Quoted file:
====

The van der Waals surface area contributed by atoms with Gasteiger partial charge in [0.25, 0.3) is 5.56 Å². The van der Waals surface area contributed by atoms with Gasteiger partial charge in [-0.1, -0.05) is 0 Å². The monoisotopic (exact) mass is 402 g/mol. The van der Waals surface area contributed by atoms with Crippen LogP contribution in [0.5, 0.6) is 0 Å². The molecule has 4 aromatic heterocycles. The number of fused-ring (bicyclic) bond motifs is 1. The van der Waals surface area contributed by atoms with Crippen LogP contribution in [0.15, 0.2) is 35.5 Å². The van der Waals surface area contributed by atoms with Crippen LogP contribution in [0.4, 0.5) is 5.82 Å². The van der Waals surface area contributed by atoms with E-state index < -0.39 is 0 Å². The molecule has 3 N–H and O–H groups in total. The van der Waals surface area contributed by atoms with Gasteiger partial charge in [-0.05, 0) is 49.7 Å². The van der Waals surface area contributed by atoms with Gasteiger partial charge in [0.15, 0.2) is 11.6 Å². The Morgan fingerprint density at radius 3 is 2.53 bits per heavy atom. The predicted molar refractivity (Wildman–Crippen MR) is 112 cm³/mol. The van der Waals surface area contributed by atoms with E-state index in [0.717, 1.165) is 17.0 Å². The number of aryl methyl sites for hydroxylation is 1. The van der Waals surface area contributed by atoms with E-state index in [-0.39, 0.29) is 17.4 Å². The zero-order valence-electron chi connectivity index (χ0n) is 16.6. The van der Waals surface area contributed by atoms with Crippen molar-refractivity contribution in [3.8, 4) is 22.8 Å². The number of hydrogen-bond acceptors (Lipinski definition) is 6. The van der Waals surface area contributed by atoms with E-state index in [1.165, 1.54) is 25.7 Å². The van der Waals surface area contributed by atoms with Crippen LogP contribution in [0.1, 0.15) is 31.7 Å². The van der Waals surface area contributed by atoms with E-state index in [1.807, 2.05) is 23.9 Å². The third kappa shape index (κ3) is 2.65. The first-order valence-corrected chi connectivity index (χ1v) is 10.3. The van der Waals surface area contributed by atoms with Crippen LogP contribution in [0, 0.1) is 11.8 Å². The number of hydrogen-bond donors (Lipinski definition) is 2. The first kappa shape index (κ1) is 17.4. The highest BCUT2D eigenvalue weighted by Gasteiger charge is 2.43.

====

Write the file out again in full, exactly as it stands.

The van der Waals surface area contributed by atoms with Gasteiger partial charge in [0.25, 0.3) is 5.56 Å². The van der Waals surface area contributed by atoms with Gasteiger partial charge in [-0.1, -0.05) is 0 Å². The monoisotopic (exact) mass is 402 g/mol. The van der Waals surface area contributed by atoms with Crippen LogP contribution in [0.5, 0.6) is 0 Å². The molecule has 4 aromatic heterocycles. The number of fused-ring (bicyclic) bond motifs is 1. The van der Waals surface area contributed by atoms with Crippen LogP contribution in [0.15, 0.2) is 35.5 Å². The van der Waals surface area contributed by atoms with Crippen LogP contribution in [0.4, 0.5) is 5.82 Å². The van der Waals surface area contributed by atoms with E-state index < -0.39 is 0 Å². The molecule has 3 N–H and O–H groups in total. The van der Waals surface area contributed by atoms with Gasteiger partial charge in [-0.05, 0) is 49.7 Å². The van der Waals surface area contributed by atoms with Gasteiger partial charge in [0.15, 0.2) is 11.6 Å². The Morgan fingerprint density at radius 3 is 2.53 bits per heavy atom. The predicted molar refractivity (Wildman–Crippen MR) is 112 cm³/mol. The van der Waals surface area contributed by atoms with E-state index in [0.717, 1.165) is 17.0 Å². The number of aryl methyl sites for hydroxylation is 1. The van der Waals surface area contributed by atoms with E-state index in [-0.39, 0.29) is 17.4 Å². The zero-order valence-electron chi connectivity index (χ0n) is 16.6. The van der Waals surface area contributed by atoms with Crippen molar-refractivity contribution in [3.8, 4) is 22.8 Å². The number of hydrogen-bond acceptors (Lipinski definition) is 6. The van der Waals surface area contributed by atoms with E-state index in [1.165, 1.54) is 25.7 Å². The van der Waals surface area contributed by atoms with Crippen LogP contribution in [0.1, 0.15) is 31.7 Å². The van der Waals surface area contributed by atoms with E-state index in [1.807, 2.05) is 23.9 Å². The third kappa shape index (κ3) is 2.65. The first-order valence-corrected chi connectivity index (χ1v) is 10.3. The van der Waals surface area contributed by atoms with Crippen LogP contribution in [0, 0.1) is 11.8 Å². The number of hydrogen-bond donors (Lipinski definition) is 2. The first kappa shape index (κ1) is 17.4. The highest BCUT2D eigenvalue weighted by Gasteiger charge is 2.43.